The Veteran’s Aid and Attendance Pension (“VA A&A” or the “Aid and Attendance Pension”) is a cash benefit paid (in addition to low-income pension) to qualifying wartime veterans or their widows who require long-term care and have non-service connected disabilities. Unfortunately, most Veterans and their widows are not aware of this valuable program.  Once qualified, many Veterans and widows are able to afford the quality long term care they need and deserve. 

This Pension benefit was created to provide qualified veterans and their surviving spouses with a tax-free pension benefit to help defray the cost of long-term care in assisted living facilities or at home. The VA A&A Pension benefit can make a big difference in affording an in-home caregiver in order to be able to stay at home, or to afford to live in an assisted living facility of their choice.

To qualify for this cash pension benefit, the Veteran or the Veteran’s widow must:

  • meet certain financial criteria (income and net worth), and 
  • must need help with activities of daily living (assisted living or at home but not skilled nursing care), and
  • have qualifying military service:  

    • served 90 days active duty, of which at least 1 day was during a defined conflict time-period, or 
    • is the widow of a veteran with qualifying service, and 
    • discharge from service must be anything other than dishonorable, 
  • the veteran or widow must not be able to work due to disability or age (65 or older). 

The 2021 VA A&A maximum benefit rates are as follows:

2 Veterans/Spouses $3,071 per month $36,852 annually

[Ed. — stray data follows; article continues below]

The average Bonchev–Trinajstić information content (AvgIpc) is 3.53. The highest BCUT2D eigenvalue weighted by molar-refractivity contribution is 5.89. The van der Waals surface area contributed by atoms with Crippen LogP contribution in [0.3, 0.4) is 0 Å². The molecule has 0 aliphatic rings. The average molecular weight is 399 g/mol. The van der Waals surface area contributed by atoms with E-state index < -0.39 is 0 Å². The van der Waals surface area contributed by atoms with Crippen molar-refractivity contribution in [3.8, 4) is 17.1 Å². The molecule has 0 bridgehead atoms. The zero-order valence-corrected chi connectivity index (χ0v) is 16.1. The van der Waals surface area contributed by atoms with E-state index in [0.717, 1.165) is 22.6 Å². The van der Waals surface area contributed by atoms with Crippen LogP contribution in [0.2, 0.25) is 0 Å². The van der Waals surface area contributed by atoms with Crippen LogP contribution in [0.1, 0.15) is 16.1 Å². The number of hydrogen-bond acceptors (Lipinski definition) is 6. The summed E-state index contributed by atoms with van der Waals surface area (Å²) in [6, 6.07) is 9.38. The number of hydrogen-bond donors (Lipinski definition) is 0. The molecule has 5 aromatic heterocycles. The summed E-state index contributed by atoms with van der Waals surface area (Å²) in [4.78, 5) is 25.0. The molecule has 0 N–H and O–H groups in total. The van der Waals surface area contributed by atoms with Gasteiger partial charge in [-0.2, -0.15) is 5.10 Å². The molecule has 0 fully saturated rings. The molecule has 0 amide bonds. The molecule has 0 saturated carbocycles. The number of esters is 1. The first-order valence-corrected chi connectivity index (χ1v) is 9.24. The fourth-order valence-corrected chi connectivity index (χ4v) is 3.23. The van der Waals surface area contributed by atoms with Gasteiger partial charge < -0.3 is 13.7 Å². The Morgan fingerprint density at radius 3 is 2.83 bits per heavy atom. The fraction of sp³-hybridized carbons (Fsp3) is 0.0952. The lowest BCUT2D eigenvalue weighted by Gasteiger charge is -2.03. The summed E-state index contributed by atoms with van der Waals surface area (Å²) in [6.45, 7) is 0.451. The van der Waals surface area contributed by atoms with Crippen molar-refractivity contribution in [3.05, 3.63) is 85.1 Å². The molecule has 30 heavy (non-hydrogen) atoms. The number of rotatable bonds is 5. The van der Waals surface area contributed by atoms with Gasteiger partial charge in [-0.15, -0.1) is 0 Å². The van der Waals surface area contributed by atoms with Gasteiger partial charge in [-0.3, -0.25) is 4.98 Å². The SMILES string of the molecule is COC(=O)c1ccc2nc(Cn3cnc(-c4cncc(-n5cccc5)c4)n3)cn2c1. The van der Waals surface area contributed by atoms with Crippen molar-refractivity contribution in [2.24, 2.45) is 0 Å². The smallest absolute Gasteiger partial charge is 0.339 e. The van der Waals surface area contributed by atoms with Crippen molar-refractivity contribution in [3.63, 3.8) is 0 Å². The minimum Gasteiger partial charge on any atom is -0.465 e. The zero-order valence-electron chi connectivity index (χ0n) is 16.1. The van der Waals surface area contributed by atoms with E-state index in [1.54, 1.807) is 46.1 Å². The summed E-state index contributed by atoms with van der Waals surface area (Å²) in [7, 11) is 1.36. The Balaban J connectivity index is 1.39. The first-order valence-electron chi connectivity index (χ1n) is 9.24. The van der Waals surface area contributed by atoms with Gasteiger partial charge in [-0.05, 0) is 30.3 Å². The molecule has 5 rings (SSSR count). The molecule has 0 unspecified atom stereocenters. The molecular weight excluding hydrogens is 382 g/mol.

Married Veteran $2,295 per month $27,540 annually
Single Veteran $1,936 per month $23,232 annually
Surviving Spouse $1, 244 per month $14,928 annually

Case Study:  Gene is a single Korean War veteran. Gene has $100,000 in investments, a home, and a car. Gene had a stroke and needs help with his activities of daily living and wants to stay at home. His monthly income is $2,500.00 in Social Security. Gene’s daughter moved in to help, but she works full time and cannot afford to quit to be his caregiver. He has been paying $3,000.00 per month for 30 hours per week of home care but is concerned about affording more care in the future, especially since his other general living expenses are $1,200.00/month.  Gene comes in to see us. Once we run the numbers and review his DD-214 Military Service record and medical information it is clear he already meets the medical, income, and net worth eligibility criteria. Once approved for benefits, Gene now has $4,436.00 per month in income (Social Security and VA A&A), which is sufficient to cover his living expenses of $1,200 and home care expenses of $3,000.00, with a little more to spare each month. 

If you want more general information on frequently asked questions and eligibility criteria on the VA A&A Pension program you can check out our FAQs page.  However, you should always consult with an experienced elder law attorney regarding qualifying for or applying for VA A&A to ensure that any asset protection planning does not also jeopardize future eligibility for ALTCS benefits, in case of need. Call our office at 480-922-1010 or email info@bivenslaw.com to schedule your consultation. With years of experience in long term care planning, we can help guide you through the long-term care public benefits planning maze.